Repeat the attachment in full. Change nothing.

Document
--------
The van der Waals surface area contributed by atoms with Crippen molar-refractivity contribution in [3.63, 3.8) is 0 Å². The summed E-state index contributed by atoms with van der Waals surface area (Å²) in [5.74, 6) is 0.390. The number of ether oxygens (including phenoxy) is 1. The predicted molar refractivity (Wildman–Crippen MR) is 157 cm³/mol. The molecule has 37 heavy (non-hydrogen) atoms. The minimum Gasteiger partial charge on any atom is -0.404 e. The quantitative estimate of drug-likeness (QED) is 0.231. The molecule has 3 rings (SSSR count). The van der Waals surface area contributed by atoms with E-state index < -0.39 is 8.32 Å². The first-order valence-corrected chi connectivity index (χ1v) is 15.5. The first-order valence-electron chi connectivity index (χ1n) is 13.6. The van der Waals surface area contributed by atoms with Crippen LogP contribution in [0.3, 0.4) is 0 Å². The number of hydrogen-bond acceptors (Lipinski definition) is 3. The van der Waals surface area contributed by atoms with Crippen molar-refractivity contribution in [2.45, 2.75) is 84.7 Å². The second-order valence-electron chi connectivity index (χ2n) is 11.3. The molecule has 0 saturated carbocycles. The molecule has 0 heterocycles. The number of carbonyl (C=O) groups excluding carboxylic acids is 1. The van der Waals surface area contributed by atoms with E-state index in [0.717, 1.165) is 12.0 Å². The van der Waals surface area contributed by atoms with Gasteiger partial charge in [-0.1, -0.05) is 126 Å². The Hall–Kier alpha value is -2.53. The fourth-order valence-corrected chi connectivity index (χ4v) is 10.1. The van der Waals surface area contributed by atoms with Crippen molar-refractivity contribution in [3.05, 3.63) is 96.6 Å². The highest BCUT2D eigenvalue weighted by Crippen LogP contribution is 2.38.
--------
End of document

The van der Waals surface area contributed by atoms with Crippen molar-refractivity contribution in [3.63, 3.8) is 0 Å². The summed E-state index contributed by atoms with van der Waals surface area (Å²) in [5.74, 6) is 0.390. The number of ether oxygens (including phenoxy) is 1. The predicted molar refractivity (Wildman–Crippen MR) is 157 cm³/mol. The molecule has 37 heavy (non-hydrogen) atoms. The minimum Gasteiger partial charge on any atom is -0.404 e. The quantitative estimate of drug-likeness (QED) is 0.231. The molecule has 3 rings (SSSR count). The van der Waals surface area contributed by atoms with E-state index < -0.39 is 8.32 Å². The first-order valence-corrected chi connectivity index (χ1v) is 15.5. The first-order valence-electron chi connectivity index (χ1n) is 13.6. The van der Waals surface area contributed by atoms with Crippen LogP contribution in [0.3, 0.4) is 0 Å². The number of hydrogen-bond acceptors (Lipinski definition) is 3. The van der Waals surface area contributed by atoms with Crippen molar-refractivity contribution in [2.45, 2.75) is 84.7 Å². The second-order valence-electron chi connectivity index (χ2n) is 11.3. The molecule has 0 saturated carbocycles. The molecule has 0 heterocycles. The number of carbonyl (C=O) groups excluding carboxylic acids is 1. The van der Waals surface area contributed by atoms with E-state index in [0.717, 1.165) is 12.0 Å². The van der Waals surface area contributed by atoms with Gasteiger partial charge in [-0.1, -0.05) is 126 Å². The Hall–Kier alpha value is -2.53. The fourth-order valence-corrected chi connectivity index (χ4v) is 10.1. The van der Waals surface area contributed by atoms with Crippen molar-refractivity contribution in [3.05, 3.63) is 96.6 Å². The highest BCUT2D eigenvalue weighted by Crippen LogP contribution is 2.38.